OB Geoffrey Giles has been in touch with pictures and memories of Mr. Pettoello and Mr. Coward from a picnic tea at Bradbury Rings, in June 1963.
Tu 11 All the Latin set went out to Badbury Rings with Mr. Pettoello & Mr. Coward for picnic tea, i.e. Cyder & Fruit Salad, with white wine. Afterwards went to see “Caesar & Cicero” at Bryanston School.
The play at Bryanston was performed in their outdoor amphitheatre. Petters was a rather strict disciplinarian, and I had him for 6 years of Latin. This was the first time we’d experienced him as a very jovial, off-duty teacher, and so was regarded as a great occasion. I’m sure he provided the wine, which was seen as quite daring. Would teachers do this nowadays? I do hope it would still be seen as acceptable sociability training!
I think Mr. Coward may have been new that year, and I have only a vague memory of him.
In the last few months I’ve also enjoyed a vigorous correspondence with the three friends who attended last years OBs’ annual dinner with me, sharing information about some of our teachers, and doing a bit of research. It turns out that Mr. Pettoello served with an SOE political intelligence unit in Italy during World War Two, of which we knew nothing when we were at school. We’ve found mentions of distinguished service by other teachers as well, and it would be fascinating to know more about their war activities.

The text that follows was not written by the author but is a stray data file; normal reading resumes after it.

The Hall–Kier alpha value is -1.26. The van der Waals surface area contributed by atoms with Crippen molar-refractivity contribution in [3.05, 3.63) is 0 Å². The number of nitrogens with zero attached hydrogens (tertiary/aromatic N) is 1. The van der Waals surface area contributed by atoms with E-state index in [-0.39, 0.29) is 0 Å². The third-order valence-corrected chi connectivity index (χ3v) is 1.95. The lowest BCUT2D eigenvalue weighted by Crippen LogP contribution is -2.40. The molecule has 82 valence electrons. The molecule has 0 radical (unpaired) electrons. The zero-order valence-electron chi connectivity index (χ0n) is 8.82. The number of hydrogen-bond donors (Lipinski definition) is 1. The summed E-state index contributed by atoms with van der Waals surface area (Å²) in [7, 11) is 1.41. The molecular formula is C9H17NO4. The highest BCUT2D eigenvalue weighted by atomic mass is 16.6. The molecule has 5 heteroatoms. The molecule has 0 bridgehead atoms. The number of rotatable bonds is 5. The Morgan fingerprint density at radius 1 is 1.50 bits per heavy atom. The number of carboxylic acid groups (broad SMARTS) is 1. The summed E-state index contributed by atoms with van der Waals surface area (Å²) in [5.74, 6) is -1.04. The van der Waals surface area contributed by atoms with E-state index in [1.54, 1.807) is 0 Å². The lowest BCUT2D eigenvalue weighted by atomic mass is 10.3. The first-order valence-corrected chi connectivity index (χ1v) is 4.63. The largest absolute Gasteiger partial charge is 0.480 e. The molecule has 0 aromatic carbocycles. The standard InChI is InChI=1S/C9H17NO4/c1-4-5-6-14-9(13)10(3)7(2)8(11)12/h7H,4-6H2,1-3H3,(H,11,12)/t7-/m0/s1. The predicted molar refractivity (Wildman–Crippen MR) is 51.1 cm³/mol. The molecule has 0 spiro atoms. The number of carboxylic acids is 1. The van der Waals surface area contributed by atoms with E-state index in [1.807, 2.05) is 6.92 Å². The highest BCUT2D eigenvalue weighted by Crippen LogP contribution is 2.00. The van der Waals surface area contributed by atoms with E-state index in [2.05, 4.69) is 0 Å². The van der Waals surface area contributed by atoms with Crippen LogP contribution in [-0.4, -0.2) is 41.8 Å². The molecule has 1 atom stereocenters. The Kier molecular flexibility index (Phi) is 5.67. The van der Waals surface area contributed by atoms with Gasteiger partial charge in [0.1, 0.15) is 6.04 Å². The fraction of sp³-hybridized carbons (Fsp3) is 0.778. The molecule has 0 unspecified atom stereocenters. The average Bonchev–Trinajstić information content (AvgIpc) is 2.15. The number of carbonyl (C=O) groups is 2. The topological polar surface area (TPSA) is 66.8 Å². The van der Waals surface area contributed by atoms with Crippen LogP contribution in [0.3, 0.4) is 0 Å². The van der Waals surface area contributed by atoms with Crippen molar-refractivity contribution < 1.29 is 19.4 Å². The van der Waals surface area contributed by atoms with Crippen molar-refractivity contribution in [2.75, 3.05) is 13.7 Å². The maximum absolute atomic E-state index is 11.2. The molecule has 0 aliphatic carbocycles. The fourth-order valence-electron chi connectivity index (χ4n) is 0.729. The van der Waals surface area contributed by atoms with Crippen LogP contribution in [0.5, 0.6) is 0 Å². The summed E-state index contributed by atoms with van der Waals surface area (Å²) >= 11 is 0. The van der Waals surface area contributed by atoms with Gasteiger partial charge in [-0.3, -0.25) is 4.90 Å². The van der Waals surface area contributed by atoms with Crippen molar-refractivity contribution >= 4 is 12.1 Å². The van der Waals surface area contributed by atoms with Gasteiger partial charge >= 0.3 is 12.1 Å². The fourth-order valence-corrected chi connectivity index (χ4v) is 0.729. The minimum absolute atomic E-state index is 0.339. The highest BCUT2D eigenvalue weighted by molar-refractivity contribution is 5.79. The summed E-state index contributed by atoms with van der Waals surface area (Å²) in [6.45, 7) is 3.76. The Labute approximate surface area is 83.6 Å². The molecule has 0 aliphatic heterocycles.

Does anyone know of other wartime stories involving their former teachers?
An update on the current building project from the Headmaster:
I thought that it may be an appropriate time to update you on the building works that are being undertaken at school. Much of the work commissioned following the successful bid to the Condition Improvement Fund has now been completed; the entire programme is due to be completed before the end of term (and within budget!). A number of roofs, windows and doors have been replaced and the school is already becoming warmer and less draughty (this is particularly noticeable in the hall, which has also benefitted from significantly improved insulation in the roof). Unfortunately, little progress has been made recently in constructing the new block that is funded from the Selective Schools Expansion Fund.